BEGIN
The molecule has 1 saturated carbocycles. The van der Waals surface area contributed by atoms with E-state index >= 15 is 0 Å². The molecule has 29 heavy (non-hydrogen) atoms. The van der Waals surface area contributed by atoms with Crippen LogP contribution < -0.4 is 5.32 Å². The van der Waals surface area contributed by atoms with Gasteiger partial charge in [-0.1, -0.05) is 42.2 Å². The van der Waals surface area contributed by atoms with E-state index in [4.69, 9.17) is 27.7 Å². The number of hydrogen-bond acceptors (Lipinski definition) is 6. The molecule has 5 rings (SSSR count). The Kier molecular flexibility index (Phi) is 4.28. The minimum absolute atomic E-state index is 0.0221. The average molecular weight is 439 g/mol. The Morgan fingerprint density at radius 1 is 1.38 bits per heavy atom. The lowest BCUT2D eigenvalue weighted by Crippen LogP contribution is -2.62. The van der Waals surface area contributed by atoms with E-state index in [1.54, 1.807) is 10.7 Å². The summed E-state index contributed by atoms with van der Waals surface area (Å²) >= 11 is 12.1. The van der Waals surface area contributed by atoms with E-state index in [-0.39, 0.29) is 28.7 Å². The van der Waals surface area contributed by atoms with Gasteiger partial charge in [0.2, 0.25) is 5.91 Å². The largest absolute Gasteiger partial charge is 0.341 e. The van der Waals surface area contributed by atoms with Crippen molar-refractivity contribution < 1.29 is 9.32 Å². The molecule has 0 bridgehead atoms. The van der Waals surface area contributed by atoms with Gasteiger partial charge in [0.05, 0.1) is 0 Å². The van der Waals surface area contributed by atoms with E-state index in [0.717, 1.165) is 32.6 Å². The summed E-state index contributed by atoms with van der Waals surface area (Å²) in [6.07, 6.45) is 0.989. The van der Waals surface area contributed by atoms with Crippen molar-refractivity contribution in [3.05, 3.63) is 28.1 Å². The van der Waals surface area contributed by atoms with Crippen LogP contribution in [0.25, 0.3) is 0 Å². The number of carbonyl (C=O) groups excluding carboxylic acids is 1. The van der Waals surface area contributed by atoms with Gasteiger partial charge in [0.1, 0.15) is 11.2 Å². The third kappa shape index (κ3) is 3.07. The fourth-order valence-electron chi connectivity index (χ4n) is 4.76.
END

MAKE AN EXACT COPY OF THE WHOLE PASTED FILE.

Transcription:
The molecule has 1 saturated carbocycles. The van der Waals surface area contributed by atoms with E-state index >= 15 is 0 Å². The molecule has 29 heavy (non-hydrogen) atoms. The van der Waals surface area contributed by atoms with Crippen LogP contribution < -0.4 is 5.32 Å². The van der Waals surface area contributed by atoms with Gasteiger partial charge in [-0.1, -0.05) is 42.2 Å². The van der Waals surface area contributed by atoms with E-state index in [4.69, 9.17) is 27.7 Å². The number of hydrogen-bond acceptors (Lipinski definition) is 6. The molecule has 5 rings (SSSR count). The Kier molecular flexibility index (Phi) is 4.28. The minimum absolute atomic E-state index is 0.0221. The average molecular weight is 439 g/mol. The Morgan fingerprint density at radius 1 is 1.38 bits per heavy atom. The lowest BCUT2D eigenvalue weighted by Crippen LogP contribution is -2.62. The van der Waals surface area contributed by atoms with E-state index in [1.54, 1.807) is 10.7 Å². The summed E-state index contributed by atoms with van der Waals surface area (Å²) >= 11 is 12.1. The van der Waals surface area contributed by atoms with E-state index in [-0.39, 0.29) is 28.7 Å². The van der Waals surface area contributed by atoms with Gasteiger partial charge in [0.2, 0.25) is 5.91 Å². The largest absolute Gasteiger partial charge is 0.341 e. The van der Waals surface area contributed by atoms with Crippen molar-refractivity contribution < 1.29 is 9.32 Å². The molecule has 0 bridgehead atoms. The van der Waals surface area contributed by atoms with Gasteiger partial charge in [0.05, 0.1) is 0 Å². The van der Waals surface area contributed by atoms with E-state index in [0.717, 1.165) is 32.6 Å². The summed E-state index contributed by atoms with van der Waals surface area (Å²) in [6.07, 6.45) is 0.989. The van der Waals surface area contributed by atoms with Crippen molar-refractivity contribution in [3.05, 3.63) is 28.1 Å². The van der Waals surface area contributed by atoms with Crippen LogP contribution in [0.25, 0.3) is 0 Å². The number of carbonyl (C=O) groups excluding carboxylic acids is 1. The van der Waals surface area contributed by atoms with Gasteiger partial charge in [0.1, 0.15) is 11.2 Å². The third kappa shape index (κ3) is 3.07. The fourth-order valence-electron chi connectivity index (χ4n) is 4.76.